She went ashore and immediately headed to her gear bag for migraine medication. Ten minutes later, she vomited. Since we had concerns about her symptoms, we called an ambulance. We thought she could have an embolism. For that reason, she was taken to the local hospital for a medical evaluation.
As it turns out, she had a history of migraine headaches and took medication to control them. None of this was on her medical evaluation form. She received medication for both nausea and pain. This was followed by a computerized axial tomography (CAT) scan. After two hours, the emergency department discharged her.
Later in a conversation with her, I found out two things: she had a migraine headache a couple of weeks before this headache, and she said her migraines are associated with exercise. It is frustrating to try and safely teach scuba when students won't tell the truth about their medical history.
We'll discuss two issues: first, the student diver did not fully disclose pertinent medical information on the student medical form (unfortunately a common occurrence); second, how migraine headaches can affect diving.
The Medical Form
Many nationally known physicians, including many DAN physicians, have developed a medical form that assists doctors unfamiliar with diving medicine in the evaluation medical fi tness for scuba diving. Divers who do not reveal current medications or medical conditions defeats its purpose, which is to protect their health and well-being.
In our collective experience at DAN, this omission of medical information by divers occurs for a couple of reasons: some simply don't understand the significance an illness may have during a dive; or, some older divers advise beginners they don't need to put down everything. One individual may tell a new diver: "I dive with migraines, and I don't have any problems." The uninitiated diver is likely to believe a "more experienced" voice at the expense of the instructor's directions.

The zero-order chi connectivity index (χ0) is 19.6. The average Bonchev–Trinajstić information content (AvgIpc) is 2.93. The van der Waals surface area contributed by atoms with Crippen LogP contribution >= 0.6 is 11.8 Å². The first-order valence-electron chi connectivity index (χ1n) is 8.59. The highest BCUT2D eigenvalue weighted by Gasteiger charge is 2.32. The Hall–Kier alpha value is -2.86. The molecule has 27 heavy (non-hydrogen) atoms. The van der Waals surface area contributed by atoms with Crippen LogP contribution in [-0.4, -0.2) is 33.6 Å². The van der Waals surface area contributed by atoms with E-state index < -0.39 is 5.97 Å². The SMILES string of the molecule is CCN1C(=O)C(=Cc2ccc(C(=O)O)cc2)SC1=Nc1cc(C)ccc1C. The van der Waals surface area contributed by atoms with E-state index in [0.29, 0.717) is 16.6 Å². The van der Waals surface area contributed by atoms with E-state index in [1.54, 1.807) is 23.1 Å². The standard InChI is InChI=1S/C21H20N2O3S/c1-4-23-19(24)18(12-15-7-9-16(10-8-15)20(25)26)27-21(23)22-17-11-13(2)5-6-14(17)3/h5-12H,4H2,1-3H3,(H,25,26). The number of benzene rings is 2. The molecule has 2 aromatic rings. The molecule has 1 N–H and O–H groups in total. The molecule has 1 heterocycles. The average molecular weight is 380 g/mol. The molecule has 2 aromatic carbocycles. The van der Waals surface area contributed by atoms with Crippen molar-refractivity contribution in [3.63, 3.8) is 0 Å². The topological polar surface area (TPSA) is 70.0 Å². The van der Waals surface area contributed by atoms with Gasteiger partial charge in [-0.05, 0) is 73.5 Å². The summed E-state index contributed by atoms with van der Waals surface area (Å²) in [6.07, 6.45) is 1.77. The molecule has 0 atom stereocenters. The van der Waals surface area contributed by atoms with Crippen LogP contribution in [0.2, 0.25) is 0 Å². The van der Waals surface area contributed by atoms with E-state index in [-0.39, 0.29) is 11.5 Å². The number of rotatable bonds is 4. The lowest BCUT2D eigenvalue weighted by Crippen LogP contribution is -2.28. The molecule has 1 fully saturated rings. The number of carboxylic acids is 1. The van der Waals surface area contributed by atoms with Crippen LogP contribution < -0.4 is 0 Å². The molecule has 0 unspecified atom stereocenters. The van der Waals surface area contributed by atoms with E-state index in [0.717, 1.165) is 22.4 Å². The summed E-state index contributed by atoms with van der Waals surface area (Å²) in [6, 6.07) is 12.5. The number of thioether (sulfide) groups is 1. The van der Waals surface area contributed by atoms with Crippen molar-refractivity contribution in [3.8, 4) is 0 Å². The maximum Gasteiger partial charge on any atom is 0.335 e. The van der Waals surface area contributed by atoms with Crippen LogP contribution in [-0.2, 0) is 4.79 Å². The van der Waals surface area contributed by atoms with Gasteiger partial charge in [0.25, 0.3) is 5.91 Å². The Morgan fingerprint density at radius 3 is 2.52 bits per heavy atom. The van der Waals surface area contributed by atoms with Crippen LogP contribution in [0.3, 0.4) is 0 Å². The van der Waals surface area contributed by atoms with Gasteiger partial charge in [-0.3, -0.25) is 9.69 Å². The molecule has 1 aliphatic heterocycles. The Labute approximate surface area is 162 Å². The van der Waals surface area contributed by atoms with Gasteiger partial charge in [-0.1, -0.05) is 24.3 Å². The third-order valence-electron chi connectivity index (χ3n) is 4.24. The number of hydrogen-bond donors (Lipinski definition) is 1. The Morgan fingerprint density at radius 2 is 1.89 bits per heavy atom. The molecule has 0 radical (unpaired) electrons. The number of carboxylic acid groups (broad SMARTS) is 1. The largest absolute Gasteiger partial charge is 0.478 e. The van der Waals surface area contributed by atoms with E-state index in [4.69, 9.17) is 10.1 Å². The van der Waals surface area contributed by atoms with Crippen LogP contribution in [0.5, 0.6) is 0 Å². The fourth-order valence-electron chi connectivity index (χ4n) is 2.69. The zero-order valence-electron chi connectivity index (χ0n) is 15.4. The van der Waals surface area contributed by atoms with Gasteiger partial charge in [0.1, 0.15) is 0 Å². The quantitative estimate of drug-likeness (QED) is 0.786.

Honesty on the medical form begins with trust. If you're an instructor or retailer who trains students, a good way to start out with new students is to hand out The DAN Guide to Health and Fitness in Scuba Diving brochure. This brochure explains why a student should complete the medical form thoroughly.
Some divers may simply not want to divulge a personal medical condition. Instructors should let students know that their information is confidential and make themselves available to speak in private with divers about medical issues. And remember, the DAN medical team is always available to speak with the student, the instructor or the student's physician.
Migraine headaches can pose problems similar to the one the instructor discusses here. They can be triggered by certain foods or smells, alcohol, stress, immersion in water or exertion. Sometimes they can produce neurological symptoms such as visual loss and numbness, which may be indistinguishable from neurological decompression illness. Severity can range from mild head pain to disabling discomfort with nausea and vomiting.
Some of the medicines used for migraine treatment and prevention can cause drowsiness, and could exacerbate nitrogen narcosis. Individual evaluation is required: while some migraine sufferers can dive safely, others may be advised against it.